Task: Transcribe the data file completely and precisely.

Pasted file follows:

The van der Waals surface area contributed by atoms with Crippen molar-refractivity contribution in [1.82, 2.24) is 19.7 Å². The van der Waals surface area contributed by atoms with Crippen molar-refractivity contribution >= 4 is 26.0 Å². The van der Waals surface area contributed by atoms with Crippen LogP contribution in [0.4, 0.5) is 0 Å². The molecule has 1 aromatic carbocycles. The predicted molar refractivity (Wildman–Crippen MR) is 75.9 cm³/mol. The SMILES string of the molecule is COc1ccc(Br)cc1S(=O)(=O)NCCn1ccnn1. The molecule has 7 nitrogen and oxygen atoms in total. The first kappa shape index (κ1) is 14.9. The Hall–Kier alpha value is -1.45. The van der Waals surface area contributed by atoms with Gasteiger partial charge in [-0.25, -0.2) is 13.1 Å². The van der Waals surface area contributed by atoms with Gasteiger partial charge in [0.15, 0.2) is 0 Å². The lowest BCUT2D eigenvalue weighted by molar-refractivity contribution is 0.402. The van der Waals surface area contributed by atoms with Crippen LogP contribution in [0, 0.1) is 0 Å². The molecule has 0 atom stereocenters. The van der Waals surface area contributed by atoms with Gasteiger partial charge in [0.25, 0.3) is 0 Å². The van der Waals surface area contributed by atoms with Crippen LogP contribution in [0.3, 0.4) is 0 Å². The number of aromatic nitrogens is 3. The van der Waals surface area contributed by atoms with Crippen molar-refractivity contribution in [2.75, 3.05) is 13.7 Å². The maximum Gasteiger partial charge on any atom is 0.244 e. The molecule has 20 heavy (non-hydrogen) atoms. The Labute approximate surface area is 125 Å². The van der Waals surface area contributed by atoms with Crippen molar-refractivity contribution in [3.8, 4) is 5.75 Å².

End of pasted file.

The van der Waals surface area contributed by atoms with Crippen molar-refractivity contribution in [1.82, 2.24) is 19.7 Å². The van der Waals surface area contributed by atoms with Crippen molar-refractivity contribution >= 4 is 26.0 Å². The van der Waals surface area contributed by atoms with Crippen LogP contribution in [0.4, 0.5) is 0 Å². The molecule has 1 aromatic carbocycles. The predicted molar refractivity (Wildman–Crippen MR) is 75.9 cm³/mol. The SMILES string of the molecule is COc1ccc(Br)cc1S(=O)(=O)NCCn1ccnn1. The molecule has 7 nitrogen and oxygen atoms in total. The first kappa shape index (κ1) is 14.9. The Hall–Kier alpha value is -1.45. The van der Waals surface area contributed by atoms with Gasteiger partial charge in [-0.25, -0.2) is 13.1 Å². The van der Waals surface area contributed by atoms with Gasteiger partial charge in [0.15, 0.2) is 0 Å². The lowest BCUT2D eigenvalue weighted by molar-refractivity contribution is 0.402. The van der Waals surface area contributed by atoms with Crippen LogP contribution in [0, 0.1) is 0 Å². The molecule has 0 atom stereocenters. The van der Waals surface area contributed by atoms with Gasteiger partial charge in [0.25, 0.3) is 0 Å². The van der Waals surface area contributed by atoms with Crippen LogP contribution in [0.3, 0.4) is 0 Å². The number of aromatic nitrogens is 3. The van der Waals surface area contributed by atoms with Crippen molar-refractivity contribution in [2.75, 3.05) is 13.7 Å². The maximum Gasteiger partial charge on any atom is 0.244 e. The molecule has 20 heavy (non-hydrogen) atoms. The Labute approximate surface area is 125 Å². The van der Waals surface area contributed by atoms with Crippen molar-refractivity contribution in [3.8, 4) is 5.75 Å².